How To Live A Psychologically Balanced Life
Psychologist Anastasia Besika discusses her new research on psychological balance, happiness, and life satisfaction.
By Mark Travers, Ph.D. | September 26, 2021
A new article appearing in Frontiers in Psychology attempts to define an important yet elusive term in positive psychology: psychological balance. According to the researchers, it has to do with the degree to which someone is able to possess a consistent yet flexible outlook on life while also knowing how to spend the right amount of time taking care of themselves versus others.
I recently spoke with the lead author of this research, Anastasia Besika of the University of Zurich in Switzerland, to discuss the idea of psychological balance in more detail. Here is a summary of our conversation.
What inspired you to investigate the topic of psychological balance and what did you find?
We live in a constantly changing world and we change as we age. Psychological balance refers to a natural tendency, and yet a difficult task, to adapt to change successfully by being able to continue to function effectively. In my work as a psychotherapist and in my personal life, I observed that some people deal with change, and especially with challenging situations, better than others do. How does one person seem to be able to 'go with the flow', whereas another person becomes anxious as they struggle to adapt to a new situation? This question initiated the theoretical development of psychological balance and the next step was to construct a scale in order to investigate its relationship to well-being.
The theory of psychological balance suggests that a set of values, which people in different cultures recognize as ideals, influence how we think and behave. These universal values provide us with a sense of identity and connect us to the world. Each one of us combines these ideals in a unique way as we give values different priorities. Our individual value pattern defines our psychological world: what matters to us most and what is meaningful in life. Accordingly, we set our goals that aim to manifest our psychological world and realize our dreams and aspirations. However, as change is unavoidable, we all face challenges at one point or another where external circumstances may stand in the way of pursuing our goals. It is critical for our well-being to be able to re-adjust our value priorities in a way that allows us to pay attention and focus on what is needed. Another important part of the theory suggests that after stripping down all the layers that make up our reality what is left is they and I. The Greek saying, "even heaven is not fun if you go alone" encapsulates the principle that the two perceptions of self and others form the fundamental basis of our existence in this world.
Our primary results indicate that the degree to which people's goals and actions are influenced by a set of universal values (Self-Direction, Stimulation, Hedonism, Achievement, Power, Security, Conformity, Tradition, Benevolence, and Universalism) as well as the ability to re-adjust value priorities in response to a challenging situation, influence people's psychological balance. Those who reported high psychological balance also reported high levels of life satisfaction, meaning, happiness, and overall well-being and low levels of stress. Another important finding was that the ratio of motivation to serve personal interest and the interest of others influences the relationship between psychological balance and well-being. People who were motivated to benefit personal interest at a more or less equal degree to benefiting other people's interest reported higher levels of psychological well-being and lower levels of stress than those who gave emphasis on either benefiting themselves or others more.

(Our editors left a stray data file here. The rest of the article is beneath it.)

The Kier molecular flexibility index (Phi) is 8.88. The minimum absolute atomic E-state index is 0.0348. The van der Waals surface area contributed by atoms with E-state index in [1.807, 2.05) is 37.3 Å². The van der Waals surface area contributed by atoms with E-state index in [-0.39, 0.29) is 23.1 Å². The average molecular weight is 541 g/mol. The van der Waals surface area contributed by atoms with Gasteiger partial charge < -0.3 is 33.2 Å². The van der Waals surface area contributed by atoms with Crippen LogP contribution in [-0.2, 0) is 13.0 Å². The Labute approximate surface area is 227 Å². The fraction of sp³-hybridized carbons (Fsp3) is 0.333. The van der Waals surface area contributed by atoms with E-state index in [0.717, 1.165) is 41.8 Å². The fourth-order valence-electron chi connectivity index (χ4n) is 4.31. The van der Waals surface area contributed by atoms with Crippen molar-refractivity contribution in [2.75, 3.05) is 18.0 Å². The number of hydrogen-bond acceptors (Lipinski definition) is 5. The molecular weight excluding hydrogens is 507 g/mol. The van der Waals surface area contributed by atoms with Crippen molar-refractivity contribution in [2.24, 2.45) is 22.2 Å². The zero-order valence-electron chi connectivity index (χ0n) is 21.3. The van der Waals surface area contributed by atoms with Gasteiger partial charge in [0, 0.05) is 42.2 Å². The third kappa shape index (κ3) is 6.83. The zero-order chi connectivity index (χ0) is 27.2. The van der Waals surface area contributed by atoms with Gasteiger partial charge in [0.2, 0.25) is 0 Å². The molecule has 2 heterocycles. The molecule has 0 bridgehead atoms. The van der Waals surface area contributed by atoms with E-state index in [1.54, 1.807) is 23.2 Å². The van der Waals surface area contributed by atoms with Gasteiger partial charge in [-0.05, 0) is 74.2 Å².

What does it mean to have a self/other ratio close to 1? How can someone apply this to their own life?
Having a self/others ratio close to 1 means that your values motivate you equally to benefit personal interest and the interest of others, whether this is a significant other or people in general. Self and others are dual aspects of ourselves, since we are always at the receiving end of everything we do. Whether our actions are in our favor or in the favor of others, either way they affect us psychologically.
Being motivated to serve both self and others does not necessarily mean performing separate actions in an effort to please everybody. A single act may express concern for both our own benefit and for other people close to us or the common good in general. For example, doing your job to the best of your ability may give you a sense of self-worth, accomplishment, and material rewards and at the same time, you may provide a great service and inspiration to other people. Even though we may need to give more importance either to ourselves or to others at any given time and in any given situation, it is equally important to our psychological health to care for ourselves as well as for other people.
You mention flexibility as a key component of psychological balance. Why do you think that is and how can we all become more flexible?
Flexibility refers to the ability to re-adjust our value priorities in response to change. Some days may present challenges that require from us to divert our attention from our main goal and give priority to something else. On a bigger scale, an unexpected situation may require from us to put aside something very important to us and re-define our goals. For example, dealing with a health issue may divert our daily routines into different a direction. The current pandemic is a very good example of that. We all had to change our routines and find new ways of doing things while prioritizing staying healthy, something we took for granted previously.